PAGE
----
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I was recently sent a very interesting article by a writer named Lorelei Vashti, which describes the process she and her partner Jeremy went through to choose their baby’s name. They didn’t have any problems giving her a first name, but the surname required a great deal more thought!

While researching the topic, Lorelei discovered that 90% of married couples and 75% of unmarried couples in Victoria will give their children the father’s surname, even if the mother has elected to keep her own surname.

That did not feel fair at all, but then it seemed equally unfair for their daughter to receive Lorelei’s surname. Hyphenating their names was not an option, as it did not lead to a surname that felt natural or easy to say.

Their dilemma led Lorelei to research the history of surnames, and see how surnames are bestowed in other countries – sometimes quite differently to how it’s done in English-speaking countries. It also made her realise that a cultural shift can change the way people choose surnames, and that such a custom is not fixed, but open to fresh interpretations.

In the end, Jeremy suggested that they create a new surname for their daughter by combining each of their last names, which at first Lorelei thought was a ridiculous idea. However, the more they thought about it, the better it stacked up against their other surname options. Most of the objections they heard against the idea turned out to be inaccurate, or based on outdated information and attitudes.

Only 3% of parents in Victoria have chosen a newly created surname for their children, but it turned out to be the right choice for Lorelei and Jeremy.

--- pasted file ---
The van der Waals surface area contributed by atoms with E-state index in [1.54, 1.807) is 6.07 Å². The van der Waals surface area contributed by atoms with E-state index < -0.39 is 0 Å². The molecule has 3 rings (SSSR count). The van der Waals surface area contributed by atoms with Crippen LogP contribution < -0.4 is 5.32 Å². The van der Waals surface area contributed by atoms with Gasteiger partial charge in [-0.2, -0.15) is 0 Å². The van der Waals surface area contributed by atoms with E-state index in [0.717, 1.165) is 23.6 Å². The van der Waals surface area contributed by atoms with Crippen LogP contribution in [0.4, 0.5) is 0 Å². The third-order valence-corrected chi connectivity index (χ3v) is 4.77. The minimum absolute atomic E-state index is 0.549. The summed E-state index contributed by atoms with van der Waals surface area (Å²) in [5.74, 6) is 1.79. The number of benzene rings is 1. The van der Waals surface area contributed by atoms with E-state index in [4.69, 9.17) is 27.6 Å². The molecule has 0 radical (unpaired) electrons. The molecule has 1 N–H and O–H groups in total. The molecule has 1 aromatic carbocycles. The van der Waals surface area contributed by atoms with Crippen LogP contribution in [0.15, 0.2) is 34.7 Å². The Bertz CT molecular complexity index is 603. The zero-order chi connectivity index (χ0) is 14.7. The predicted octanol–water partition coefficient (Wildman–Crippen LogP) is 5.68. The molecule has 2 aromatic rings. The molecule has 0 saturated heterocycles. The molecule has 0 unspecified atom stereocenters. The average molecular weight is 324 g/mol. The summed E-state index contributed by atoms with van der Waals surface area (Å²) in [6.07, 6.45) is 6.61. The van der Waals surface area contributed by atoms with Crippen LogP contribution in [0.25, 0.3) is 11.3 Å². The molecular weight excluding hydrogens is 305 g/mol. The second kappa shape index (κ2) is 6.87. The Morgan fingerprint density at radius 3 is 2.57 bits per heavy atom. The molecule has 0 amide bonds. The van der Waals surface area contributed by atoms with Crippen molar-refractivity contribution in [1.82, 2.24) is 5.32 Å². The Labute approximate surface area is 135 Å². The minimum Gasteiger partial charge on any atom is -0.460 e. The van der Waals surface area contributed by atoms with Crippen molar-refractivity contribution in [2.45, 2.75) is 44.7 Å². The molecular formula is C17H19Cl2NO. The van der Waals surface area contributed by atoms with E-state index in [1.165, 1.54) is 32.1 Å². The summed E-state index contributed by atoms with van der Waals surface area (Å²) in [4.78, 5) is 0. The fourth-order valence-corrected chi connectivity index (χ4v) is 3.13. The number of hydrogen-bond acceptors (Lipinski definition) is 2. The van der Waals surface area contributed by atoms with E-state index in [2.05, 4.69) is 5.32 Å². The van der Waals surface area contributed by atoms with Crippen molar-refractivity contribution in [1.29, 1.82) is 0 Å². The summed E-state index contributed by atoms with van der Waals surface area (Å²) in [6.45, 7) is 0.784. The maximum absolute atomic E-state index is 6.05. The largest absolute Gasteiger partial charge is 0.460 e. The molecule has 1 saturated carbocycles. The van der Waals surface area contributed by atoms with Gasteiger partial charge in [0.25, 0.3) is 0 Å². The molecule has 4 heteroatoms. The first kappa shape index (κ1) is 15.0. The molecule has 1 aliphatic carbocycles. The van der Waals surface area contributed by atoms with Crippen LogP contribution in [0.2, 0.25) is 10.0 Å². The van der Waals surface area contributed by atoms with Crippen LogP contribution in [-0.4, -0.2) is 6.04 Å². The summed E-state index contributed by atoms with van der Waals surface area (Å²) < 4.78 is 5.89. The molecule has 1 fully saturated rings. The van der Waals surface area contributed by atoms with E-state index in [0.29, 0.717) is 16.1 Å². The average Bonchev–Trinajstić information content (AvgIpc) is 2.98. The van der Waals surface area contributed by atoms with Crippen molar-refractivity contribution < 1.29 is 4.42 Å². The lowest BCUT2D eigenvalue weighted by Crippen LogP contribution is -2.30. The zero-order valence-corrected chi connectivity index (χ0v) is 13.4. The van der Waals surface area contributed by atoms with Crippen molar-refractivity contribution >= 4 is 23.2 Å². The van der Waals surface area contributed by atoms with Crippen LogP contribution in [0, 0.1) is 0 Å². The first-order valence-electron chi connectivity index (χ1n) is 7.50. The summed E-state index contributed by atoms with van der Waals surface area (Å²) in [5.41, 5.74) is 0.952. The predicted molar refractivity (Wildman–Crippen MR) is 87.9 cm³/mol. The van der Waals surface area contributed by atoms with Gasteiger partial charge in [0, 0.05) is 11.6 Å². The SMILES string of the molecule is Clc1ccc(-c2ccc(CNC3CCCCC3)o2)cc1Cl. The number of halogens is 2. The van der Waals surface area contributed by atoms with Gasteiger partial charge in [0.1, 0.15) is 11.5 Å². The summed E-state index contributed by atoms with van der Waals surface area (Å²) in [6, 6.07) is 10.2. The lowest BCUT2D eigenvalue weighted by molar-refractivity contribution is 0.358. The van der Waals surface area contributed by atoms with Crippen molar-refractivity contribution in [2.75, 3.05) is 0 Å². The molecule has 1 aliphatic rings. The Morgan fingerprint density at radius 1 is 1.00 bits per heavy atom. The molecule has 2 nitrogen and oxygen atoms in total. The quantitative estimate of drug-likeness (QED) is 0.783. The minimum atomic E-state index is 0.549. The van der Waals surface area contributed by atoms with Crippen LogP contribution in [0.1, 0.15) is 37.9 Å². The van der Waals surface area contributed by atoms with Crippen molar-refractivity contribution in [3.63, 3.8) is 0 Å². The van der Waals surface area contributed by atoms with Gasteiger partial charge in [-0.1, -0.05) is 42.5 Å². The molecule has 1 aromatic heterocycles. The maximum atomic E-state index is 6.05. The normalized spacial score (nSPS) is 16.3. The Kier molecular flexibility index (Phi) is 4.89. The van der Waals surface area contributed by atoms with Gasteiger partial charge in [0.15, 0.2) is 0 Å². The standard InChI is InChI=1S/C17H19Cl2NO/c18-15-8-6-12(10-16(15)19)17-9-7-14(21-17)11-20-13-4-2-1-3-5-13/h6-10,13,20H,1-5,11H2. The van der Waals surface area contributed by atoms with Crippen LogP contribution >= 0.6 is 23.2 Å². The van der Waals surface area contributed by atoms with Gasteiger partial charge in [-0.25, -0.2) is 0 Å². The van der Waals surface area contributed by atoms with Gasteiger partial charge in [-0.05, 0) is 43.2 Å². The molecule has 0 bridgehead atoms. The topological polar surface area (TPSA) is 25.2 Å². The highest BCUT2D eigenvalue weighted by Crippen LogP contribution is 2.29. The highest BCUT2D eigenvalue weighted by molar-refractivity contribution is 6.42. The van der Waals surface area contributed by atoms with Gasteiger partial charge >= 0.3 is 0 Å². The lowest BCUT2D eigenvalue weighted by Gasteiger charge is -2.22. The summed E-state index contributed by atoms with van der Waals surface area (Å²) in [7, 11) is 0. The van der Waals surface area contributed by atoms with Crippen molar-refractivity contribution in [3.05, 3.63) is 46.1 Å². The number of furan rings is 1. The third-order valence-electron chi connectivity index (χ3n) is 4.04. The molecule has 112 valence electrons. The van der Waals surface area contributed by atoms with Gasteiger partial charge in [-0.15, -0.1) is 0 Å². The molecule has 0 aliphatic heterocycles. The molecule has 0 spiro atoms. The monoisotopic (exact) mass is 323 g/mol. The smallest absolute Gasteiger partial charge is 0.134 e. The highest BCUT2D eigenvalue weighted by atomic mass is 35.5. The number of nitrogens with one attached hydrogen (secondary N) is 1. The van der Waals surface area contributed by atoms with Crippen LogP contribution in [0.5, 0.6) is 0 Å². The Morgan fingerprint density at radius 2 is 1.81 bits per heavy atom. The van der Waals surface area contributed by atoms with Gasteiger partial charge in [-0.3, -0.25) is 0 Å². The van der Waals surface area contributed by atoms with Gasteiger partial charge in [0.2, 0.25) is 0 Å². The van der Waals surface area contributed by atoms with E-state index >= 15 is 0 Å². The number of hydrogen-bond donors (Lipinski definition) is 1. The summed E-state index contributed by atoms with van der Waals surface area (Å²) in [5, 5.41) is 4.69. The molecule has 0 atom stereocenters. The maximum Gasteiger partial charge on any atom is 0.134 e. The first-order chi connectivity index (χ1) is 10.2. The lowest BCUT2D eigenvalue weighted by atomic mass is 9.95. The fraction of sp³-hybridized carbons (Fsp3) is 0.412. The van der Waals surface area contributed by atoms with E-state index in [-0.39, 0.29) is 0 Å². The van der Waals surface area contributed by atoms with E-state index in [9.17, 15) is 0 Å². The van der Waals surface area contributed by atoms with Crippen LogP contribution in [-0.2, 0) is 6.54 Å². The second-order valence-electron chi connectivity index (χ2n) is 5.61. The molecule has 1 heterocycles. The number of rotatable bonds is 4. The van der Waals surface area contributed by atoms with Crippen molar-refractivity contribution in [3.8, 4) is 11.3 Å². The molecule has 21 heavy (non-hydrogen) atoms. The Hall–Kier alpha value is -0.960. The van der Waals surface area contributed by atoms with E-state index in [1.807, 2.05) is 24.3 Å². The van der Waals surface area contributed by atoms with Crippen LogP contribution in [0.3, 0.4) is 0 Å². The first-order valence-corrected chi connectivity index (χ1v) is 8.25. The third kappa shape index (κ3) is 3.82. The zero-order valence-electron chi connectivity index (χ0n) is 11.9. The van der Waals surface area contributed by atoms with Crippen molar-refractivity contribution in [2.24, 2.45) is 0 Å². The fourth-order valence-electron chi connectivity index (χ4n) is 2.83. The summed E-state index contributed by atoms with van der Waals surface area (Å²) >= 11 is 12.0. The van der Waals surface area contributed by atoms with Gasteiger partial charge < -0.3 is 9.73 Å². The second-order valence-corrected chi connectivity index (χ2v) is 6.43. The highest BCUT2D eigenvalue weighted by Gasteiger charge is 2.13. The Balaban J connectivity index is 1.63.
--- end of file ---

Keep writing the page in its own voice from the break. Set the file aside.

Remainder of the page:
Their daughter is almost one, and they have had no problems with everyone in the family having a different surname. Medicare, doctor’s appointments, air travel, and daycare have all been the same to organise as if their child shared one of her parent’s surnames.

The biggest and best surprise was how easy it was to register their daughter’s name. There was no special paperwork to fill out, no questions from the birth registry, no assumptions from bureaucracy that their daughter would receive one surname rather than another.

They just filled out the birth registration form as usual, and the birth certificate arrived in the post. Just like any other name, just like any other baby.

So if you have also been debating how to approach the surname issue, a newly created surname for your child could be the right choice for you as well. It’s good to learn that it’s not only a simple process, but hasn’t led to any particular problems either.

Most people (67%) would not consider creating a new surname for their child. 36% approved of the idea, but felt it just wasn’t right for them, while 31% didn’t like the idea. Of the remaining 33%, 25% were interested in the idea, and wouldn’t rule it out, and 7% would seriously consider it. One person said they had already chosen this option.